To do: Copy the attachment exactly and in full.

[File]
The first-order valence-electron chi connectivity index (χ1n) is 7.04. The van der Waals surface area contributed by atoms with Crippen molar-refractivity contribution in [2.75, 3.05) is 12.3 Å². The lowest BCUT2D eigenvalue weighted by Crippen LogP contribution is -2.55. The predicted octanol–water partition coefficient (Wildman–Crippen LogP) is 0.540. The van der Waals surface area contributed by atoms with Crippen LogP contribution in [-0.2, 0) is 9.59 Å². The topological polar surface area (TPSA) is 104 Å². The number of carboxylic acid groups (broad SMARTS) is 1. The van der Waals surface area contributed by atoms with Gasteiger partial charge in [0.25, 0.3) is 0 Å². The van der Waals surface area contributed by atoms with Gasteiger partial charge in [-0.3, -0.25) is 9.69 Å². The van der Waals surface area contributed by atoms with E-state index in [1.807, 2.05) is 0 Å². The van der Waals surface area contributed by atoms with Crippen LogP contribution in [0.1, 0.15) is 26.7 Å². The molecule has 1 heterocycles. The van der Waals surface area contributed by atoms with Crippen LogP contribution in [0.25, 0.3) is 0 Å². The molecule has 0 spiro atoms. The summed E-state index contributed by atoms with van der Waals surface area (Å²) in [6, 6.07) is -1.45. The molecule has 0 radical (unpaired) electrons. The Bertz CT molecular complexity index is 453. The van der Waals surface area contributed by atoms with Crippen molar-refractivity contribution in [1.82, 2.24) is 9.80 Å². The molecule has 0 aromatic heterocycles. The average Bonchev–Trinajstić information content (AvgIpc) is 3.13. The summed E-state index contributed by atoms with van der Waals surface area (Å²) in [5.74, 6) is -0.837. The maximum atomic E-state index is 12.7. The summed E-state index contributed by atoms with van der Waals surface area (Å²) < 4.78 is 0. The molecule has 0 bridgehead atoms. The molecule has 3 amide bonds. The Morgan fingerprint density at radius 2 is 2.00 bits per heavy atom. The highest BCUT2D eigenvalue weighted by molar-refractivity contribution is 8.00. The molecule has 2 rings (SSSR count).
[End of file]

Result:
The first-order valence-electron chi connectivity index (χ1n) is 7.04. The van der Waals surface area contributed by atoms with Crippen molar-refractivity contribution in [2.75, 3.05) is 12.3 Å². The lowest BCUT2D eigenvalue weighted by Crippen LogP contribution is -2.55. The predicted octanol–water partition coefficient (Wildman–Crippen LogP) is 0.540. The van der Waals surface area contributed by atoms with Crippen LogP contribution in [-0.2, 0) is 9.59 Å². The topological polar surface area (TPSA) is 104 Å². The number of carboxylic acid groups (broad SMARTS) is 1. The van der Waals surface area contributed by atoms with Gasteiger partial charge in [0.25, 0.3) is 0 Å². The van der Waals surface area contributed by atoms with Gasteiger partial charge in [-0.3, -0.25) is 9.69 Å². The van der Waals surface area contributed by atoms with E-state index in [1.807, 2.05) is 0 Å². The van der Waals surface area contributed by atoms with Crippen LogP contribution in [0.1, 0.15) is 26.7 Å². The molecule has 1 heterocycles. The van der Waals surface area contributed by atoms with Crippen LogP contribution in [0.25, 0.3) is 0 Å². The molecule has 0 spiro atoms. The summed E-state index contributed by atoms with van der Waals surface area (Å²) in [6, 6.07) is -1.45. The molecule has 0 radical (unpaired) electrons. The Bertz CT molecular complexity index is 453. The van der Waals surface area contributed by atoms with Crippen molar-refractivity contribution in [1.82, 2.24) is 9.80 Å². The molecule has 0 aromatic heterocycles. The average Bonchev–Trinajstić information content (AvgIpc) is 3.13. The summed E-state index contributed by atoms with van der Waals surface area (Å²) in [5.74, 6) is -0.837. The maximum atomic E-state index is 12.7. The summed E-state index contributed by atoms with van der Waals surface area (Å²) < 4.78 is 0. The molecule has 0 bridgehead atoms. The molecule has 3 amide bonds. The Morgan fingerprint density at radius 2 is 2.00 bits per heavy atom. The highest BCUT2D eigenvalue weighted by molar-refractivity contribution is 8.00. The molecule has 2 rings (SSSR count).